A lot has been written about the boom in private tutoring “fuelling an education arms race”, and how the rise of tutors has increased pressure on pupils and parents. However, these articles confuse the difference between tutoring done well and tutoring done badly.
Tutoring done badly is damaging.
Pupils learn by rote, the experience is unpleasant, and the pressure on children and parents increases. This is pointless, and if it’s done particularly badly then pupils may even see their performance fall due to the added pressure.
However, tutoring done well leads to phenomenal benefits and increases in performance.
Pupils develop a unique bond with an expert in their field, who can individualize lessons in a way that is impossible in a school setting.
The very best tutors utilise assessment-led learning. This approach is the best for tutoring because it maximises the gain from every single lesson. The tutor starts each lesson knowing exactly which topics to focus upon, tailoring the strategy to improve areas of weakness and maximise strengths, and they can do this because they’re guided by assessments based on cutting-edge research. No time is wasted, and the results achieved through these methods are exceptional.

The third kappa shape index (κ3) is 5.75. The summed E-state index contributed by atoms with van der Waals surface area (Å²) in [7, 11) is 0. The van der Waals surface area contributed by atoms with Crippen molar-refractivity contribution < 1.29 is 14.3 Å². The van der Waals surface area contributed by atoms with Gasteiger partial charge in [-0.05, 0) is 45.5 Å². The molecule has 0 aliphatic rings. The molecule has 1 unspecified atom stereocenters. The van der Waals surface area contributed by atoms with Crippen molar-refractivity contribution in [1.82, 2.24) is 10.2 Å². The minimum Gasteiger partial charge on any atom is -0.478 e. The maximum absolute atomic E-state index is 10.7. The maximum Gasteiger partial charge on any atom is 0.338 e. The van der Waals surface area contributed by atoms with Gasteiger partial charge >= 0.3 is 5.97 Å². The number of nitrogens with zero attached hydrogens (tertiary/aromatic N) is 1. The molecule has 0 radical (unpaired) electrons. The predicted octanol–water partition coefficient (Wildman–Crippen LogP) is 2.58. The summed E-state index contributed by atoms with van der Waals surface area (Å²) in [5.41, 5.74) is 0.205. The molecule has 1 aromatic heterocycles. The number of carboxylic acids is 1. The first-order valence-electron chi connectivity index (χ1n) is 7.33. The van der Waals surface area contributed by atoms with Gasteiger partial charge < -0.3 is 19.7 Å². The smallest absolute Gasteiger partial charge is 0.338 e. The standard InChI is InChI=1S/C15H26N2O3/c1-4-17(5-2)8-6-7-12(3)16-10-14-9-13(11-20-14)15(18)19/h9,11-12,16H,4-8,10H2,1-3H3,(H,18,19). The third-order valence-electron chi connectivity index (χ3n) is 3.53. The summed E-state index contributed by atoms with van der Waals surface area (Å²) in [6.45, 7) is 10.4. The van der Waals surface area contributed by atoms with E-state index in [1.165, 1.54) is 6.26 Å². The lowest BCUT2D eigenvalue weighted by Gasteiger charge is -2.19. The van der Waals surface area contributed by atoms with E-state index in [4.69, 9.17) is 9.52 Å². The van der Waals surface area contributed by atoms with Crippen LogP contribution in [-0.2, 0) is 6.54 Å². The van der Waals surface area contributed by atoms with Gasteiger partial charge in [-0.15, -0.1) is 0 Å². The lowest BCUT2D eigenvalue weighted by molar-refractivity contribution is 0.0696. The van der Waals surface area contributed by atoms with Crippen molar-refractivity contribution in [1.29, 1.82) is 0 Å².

But there is another side equally important to tutoring. Parental and pupil anxieties are driven by a fiercely competitive schools’ market, particularly at the 11+ stage. Top independent schools have applicant-to-place ratios in excess of 10-to-1, and for some grammar schools, it’s as much as 30-to-1. Assessment-led tutoring delivers results and helps pupils get into the best school for them, but the stress can still be huge.
As such, there is a major role for tutors to play in order to reduce pressure on both pupil and parent, taking a critical responsibility for welfare. Having a tutor means a great pastoral figure can enter a child’s life, someone they can talk to about their worries and who can help them overcome any anxieties they face, and someone who focuses on their welfare as well as their academics.
So when tutoring is done right it can be a major force for good, in particular when it is assessment-led and welfare-focused. This is the approach at Cavendish Milton, who are London’s leading tutoring agency specialising in the 11+. They have an exceptional success record as a result of this approach which speaks for itself, and you can contact them using the details provided.
Contact Cavendish Milton for more details on their approach to tutoring at firstname.lastname@example.org and 020 7637 8865.